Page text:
• Henry WRIGHT (my 3x great-grandfather) of Alton, Hampshire who died in August 1895. Henry WRIGHT was originally known as Henry SHORNDEN and he moved from Kent to Hampshire for some reason, I don’t really expect find answers as to why he changed his named and moved to Kent, but I would like to find out as much as I can about his life.
    If nothing else these wills are going to give me plenty of work to do as I process this lot, but it is also going to force me to get my act together when it comes to recording all the details in my database, in fact it might be worth starting now and deciding how all the information should be recorded.

Whilst I am waiting for them to arrive I should probably also write a post on how to order copies of wills, and how easy it is if you live in the UK and have a cheque book, otherwise things start getting a little more difficult.

High expectations = big disappointment

14 Apr

It seems like I have been waiting for months for the will of Ann GEERING of Hailsham, Sussex (my 6x great-aunt) to arrive. I was hoping this would provide me more details of her relations and confirm a connection between the GEERINGs of Hailsham, Sussex and Lewes, Sussex.

There was such disappointment when I opened the envelope and read the will. The only beneficiary was Ann’s niece Jane. I already know about Jane (the one who drowned in the common pond at Hailsham), I knew she was the sole executrix, but had hoped that someone else also benefited from Ann’s will.

Despite the wait I am no further forward with my research, perhaps it is my fault. Perhaps the disappointment is of my own making, was I creating false expectations about the contents of the will? Yes, with hindsight I probably was expecting too much.

Interestingly there is one further record that is probably related to Ann’s will that I need to investigate. East Sussex Record Office have a series of valuation books from A. Burtenshaw and Son who were auctioneers and valuers in Hailsham.

The valuation book dated March to May 1864 (ESRO BUR/2/1/134) contains an entry described in the catalogue Access to Archives as “p.51 Hailsham: household (late Geering), 1864″. I feel that this has got to be related to the execution of Ann’s will and although it probably won’t help my research, it might give me a bit of an insight into the life of Ann.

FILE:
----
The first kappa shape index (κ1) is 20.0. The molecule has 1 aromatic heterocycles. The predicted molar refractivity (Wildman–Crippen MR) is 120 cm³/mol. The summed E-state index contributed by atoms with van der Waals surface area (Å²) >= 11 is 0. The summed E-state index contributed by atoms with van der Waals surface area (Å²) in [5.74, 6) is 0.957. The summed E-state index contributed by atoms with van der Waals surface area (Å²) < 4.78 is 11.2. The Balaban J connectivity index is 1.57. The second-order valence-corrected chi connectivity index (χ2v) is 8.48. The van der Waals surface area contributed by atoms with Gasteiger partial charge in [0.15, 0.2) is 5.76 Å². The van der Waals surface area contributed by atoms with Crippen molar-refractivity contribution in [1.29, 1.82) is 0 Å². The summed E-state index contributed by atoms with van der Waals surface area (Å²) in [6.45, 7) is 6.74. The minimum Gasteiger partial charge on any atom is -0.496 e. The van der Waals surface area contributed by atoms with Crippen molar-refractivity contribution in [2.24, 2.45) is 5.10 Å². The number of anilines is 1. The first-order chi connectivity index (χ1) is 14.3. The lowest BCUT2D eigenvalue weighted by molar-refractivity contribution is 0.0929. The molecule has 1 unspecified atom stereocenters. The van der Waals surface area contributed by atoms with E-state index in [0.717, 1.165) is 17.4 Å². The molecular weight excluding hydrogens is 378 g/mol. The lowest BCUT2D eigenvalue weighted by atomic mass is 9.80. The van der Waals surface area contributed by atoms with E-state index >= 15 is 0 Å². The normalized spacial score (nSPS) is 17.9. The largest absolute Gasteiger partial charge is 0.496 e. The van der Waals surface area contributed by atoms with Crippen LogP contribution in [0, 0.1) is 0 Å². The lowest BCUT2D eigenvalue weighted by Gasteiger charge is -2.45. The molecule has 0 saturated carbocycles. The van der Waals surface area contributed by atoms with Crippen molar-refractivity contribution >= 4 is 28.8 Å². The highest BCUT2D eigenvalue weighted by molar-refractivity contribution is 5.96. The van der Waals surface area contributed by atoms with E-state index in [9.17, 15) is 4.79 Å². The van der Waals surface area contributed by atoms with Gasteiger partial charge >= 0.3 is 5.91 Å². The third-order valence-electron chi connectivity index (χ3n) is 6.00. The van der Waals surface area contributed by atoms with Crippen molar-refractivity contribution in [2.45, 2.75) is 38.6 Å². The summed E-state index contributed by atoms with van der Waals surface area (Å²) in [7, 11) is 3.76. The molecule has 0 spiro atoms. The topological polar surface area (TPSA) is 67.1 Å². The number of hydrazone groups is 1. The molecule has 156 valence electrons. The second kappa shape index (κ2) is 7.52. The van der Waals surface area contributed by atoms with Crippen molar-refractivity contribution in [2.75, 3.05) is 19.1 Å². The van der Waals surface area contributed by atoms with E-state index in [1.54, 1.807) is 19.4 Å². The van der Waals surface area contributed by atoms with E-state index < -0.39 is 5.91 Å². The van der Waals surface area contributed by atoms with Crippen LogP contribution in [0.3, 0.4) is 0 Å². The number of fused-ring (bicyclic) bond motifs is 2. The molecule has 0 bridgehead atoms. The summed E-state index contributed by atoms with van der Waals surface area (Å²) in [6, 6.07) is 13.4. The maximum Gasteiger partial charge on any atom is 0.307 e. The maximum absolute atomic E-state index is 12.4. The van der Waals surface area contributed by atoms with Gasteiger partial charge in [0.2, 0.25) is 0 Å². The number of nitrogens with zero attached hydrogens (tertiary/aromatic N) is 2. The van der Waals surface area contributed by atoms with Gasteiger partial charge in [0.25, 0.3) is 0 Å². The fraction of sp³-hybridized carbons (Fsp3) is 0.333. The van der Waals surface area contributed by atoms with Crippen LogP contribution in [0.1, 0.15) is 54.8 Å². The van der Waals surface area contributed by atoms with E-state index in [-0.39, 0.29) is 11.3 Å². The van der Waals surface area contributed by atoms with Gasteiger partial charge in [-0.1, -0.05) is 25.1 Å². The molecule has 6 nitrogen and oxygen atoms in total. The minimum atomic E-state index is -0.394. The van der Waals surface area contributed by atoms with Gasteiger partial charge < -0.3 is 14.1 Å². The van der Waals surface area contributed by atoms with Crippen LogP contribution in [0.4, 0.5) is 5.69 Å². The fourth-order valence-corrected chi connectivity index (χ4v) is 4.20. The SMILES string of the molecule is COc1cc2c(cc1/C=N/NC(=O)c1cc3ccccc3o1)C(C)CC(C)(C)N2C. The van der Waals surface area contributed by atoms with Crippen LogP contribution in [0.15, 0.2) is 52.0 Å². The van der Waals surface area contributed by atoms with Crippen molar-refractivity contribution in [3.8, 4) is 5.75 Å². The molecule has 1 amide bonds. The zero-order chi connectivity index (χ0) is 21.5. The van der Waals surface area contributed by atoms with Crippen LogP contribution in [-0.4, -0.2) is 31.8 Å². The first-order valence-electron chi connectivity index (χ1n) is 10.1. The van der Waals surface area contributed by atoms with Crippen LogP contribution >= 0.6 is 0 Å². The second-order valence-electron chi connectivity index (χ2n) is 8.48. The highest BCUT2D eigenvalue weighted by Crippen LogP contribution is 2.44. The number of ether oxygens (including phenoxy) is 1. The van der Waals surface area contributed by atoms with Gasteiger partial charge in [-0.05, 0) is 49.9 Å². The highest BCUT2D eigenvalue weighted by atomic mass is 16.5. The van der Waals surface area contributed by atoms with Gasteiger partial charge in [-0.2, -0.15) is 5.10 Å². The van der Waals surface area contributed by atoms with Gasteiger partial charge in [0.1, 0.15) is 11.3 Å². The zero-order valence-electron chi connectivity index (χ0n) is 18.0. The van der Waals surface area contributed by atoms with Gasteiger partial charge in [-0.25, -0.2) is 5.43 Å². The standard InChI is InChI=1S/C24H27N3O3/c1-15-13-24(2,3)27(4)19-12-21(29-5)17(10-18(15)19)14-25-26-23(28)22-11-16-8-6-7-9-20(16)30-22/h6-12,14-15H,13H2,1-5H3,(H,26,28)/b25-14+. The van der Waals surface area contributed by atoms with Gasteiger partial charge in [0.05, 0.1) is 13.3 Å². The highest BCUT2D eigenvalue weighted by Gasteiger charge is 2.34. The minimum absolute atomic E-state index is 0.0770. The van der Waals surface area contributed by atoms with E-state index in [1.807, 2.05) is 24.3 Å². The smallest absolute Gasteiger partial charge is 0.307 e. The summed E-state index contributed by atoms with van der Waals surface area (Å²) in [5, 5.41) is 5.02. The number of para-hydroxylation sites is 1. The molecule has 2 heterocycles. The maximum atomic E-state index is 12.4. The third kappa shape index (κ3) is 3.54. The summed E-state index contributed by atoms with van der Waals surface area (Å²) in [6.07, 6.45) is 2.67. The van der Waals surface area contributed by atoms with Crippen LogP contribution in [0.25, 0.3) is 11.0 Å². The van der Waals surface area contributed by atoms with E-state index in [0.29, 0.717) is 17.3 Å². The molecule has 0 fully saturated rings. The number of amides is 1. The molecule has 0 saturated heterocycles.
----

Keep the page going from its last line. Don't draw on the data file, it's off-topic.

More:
Some progress in tracing “the old druggist”

8 Mar

Last Saturday I came away from the West Sussex Record Office with copies (and transcriptions) of two wills, one for Richard GEERING and one for his wife Mary GEERING (possibly “the old druggist”) probably my 6x great-grandparents from Hailsham, Sussex.

The information in them is not conclusive, Richard was a shopkeeper but no mention of what it was he sold. Both wills mention three children: James, Mary and Ann. In Mary’s will her daughter Mary has married someone with the name Baily.

So I have some useful clues to follow up here, I know what happened to James and Ann (remained in Hailsham), but I have no idea what happened to Mary. I have a baptism record for James, but not one for Mary or Ann.

It would appear that James left no will, or it wasn’t needed, but Ann did leave a will (according to the National Probate Calendar) and her niece Jane was her executrix. I need to order a copy of that will to see if any other family members are mentioned. It doesn’t appear that Jane left a will when she died in 1874.

It seems likely that Jane was the daughter of James (my 5x great-grandfather), because there is no indication of another son, so unless Mary or Ann had an illegitimate daughter there doesn’t appear to be any other option. I need to try and find her baptism somewhere.

I really would have liked to find a will for James GEERING, that made the connection to my 4x great-grandfather Richard GEERING in Lewes, Sussex. I don’t think I am going to find conclusive evidence unless he is mentioned in his aunt Ann’s will.

Now I have all this information to integrate into my research, and several baptisms to locate, also a marriage to find (and possibly some children). I then need to assess what other records I can hope to find at East Sussex Record Office.

Follow

Get every new post delivered to your Inbox.

Join 118 other followers

%d bloggers like this: